10 Sep 2015
The Medical Board of Australia and the Australian Health Practitioner Regulation Agency today endorsed the call for action across the health sector to end discrimination, bullying and sexual harassment.
The Chair of the Medical Board of Australia responded to the publication of the draft report from the Expert Advisory Group (EAG) established by the Royal Australasian College of Surgeons, which found unacceptably high levels of discrimination, bullying and sexual harassment in the surgical practice and surgical education.
‘Trust and integrity are the cornerstones of good medical practice and professional behavior,’ said Dr Joanna Flynn AM, Chair of the Medical Board of Australia and member of the EAG.
‘Discrimination, bullying and sexual harassment are entirely out of step with this and should not be tolerated anywhere in medicine,’ Dr Flynn said.
The Board and AHPRA will review the EAG report more closely and recognise there are implications beyond surgery that apply across the health sector.
Dr Flynn identified three core areas where the Board and AHPRA would consider what more they could do to help end discrimination, bullying and sexual harassment:
- Accreditation of specialist training: In partnership with the Australian Medical Council, review the standards for specialist education and training to ensure they are explicit and clear about what processes are required to support trainee wellbeing.
- Specialist IMG assessment: Work with specialist medical colleges to ensure there is enough transparency and accountability in their assessment of international medical graduates and that these processes are free from discrimination, bullying and sexual harassment.
- Complaints management: While the best place to manage most complaints about discrimination, bullying and sexual harassment is in the workplace in partnership with other relevant agencies, some of the most serious cases may breach the Board’s professional standards and require regulatory action to manage risk to patients.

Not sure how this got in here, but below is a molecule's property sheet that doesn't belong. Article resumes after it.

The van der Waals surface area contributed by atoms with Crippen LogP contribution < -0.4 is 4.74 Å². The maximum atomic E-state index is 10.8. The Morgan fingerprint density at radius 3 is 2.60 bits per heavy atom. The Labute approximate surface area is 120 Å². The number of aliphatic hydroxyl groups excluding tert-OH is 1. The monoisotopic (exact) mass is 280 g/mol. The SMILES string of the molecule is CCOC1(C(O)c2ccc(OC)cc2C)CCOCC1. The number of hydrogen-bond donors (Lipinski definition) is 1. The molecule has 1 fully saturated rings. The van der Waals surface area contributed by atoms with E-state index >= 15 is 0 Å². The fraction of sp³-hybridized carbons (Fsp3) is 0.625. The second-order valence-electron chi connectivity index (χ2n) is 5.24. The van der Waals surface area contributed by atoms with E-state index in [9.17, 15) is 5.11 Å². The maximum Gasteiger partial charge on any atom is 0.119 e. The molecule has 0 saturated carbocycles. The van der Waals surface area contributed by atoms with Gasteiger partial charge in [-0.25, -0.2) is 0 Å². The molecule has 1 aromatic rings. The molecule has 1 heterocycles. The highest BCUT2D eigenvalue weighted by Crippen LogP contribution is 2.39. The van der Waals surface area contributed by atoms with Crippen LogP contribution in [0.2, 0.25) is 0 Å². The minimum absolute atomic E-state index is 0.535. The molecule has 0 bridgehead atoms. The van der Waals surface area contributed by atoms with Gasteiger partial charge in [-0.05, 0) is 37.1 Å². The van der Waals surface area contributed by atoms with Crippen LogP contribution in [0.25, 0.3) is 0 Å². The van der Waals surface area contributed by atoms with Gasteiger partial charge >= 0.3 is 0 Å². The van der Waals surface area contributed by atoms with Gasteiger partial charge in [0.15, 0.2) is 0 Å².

‘’It is time to respond to inappropriate behaviour as it occurs and to show that it will no longer be tolerated,’ Dr Flynn said.
‘We cannot expect people to trust and respect the medical profession if we do not display trustworthiness and accountability,’ she said.
AHPRA CEO, Martin Fletcher, said AHPRA would review the implications of the EAG report and work with all the National Boards in the National Scheme to see what action by regulators would help end discrimination, bullying and sexual harassment in the health sector.
‘AHPRA has done a lot of work to improve our management of complaints, to try to make the experience of our regulatory processes better for both notifiers and practitioners,’ said AHPRA CEO Martin Fletcher.
‘This is an ongoing priority and we will look at what other contribution regulation and accreditation can make to addressing these serious and entrenched problems,’ Mr Fletcher said.
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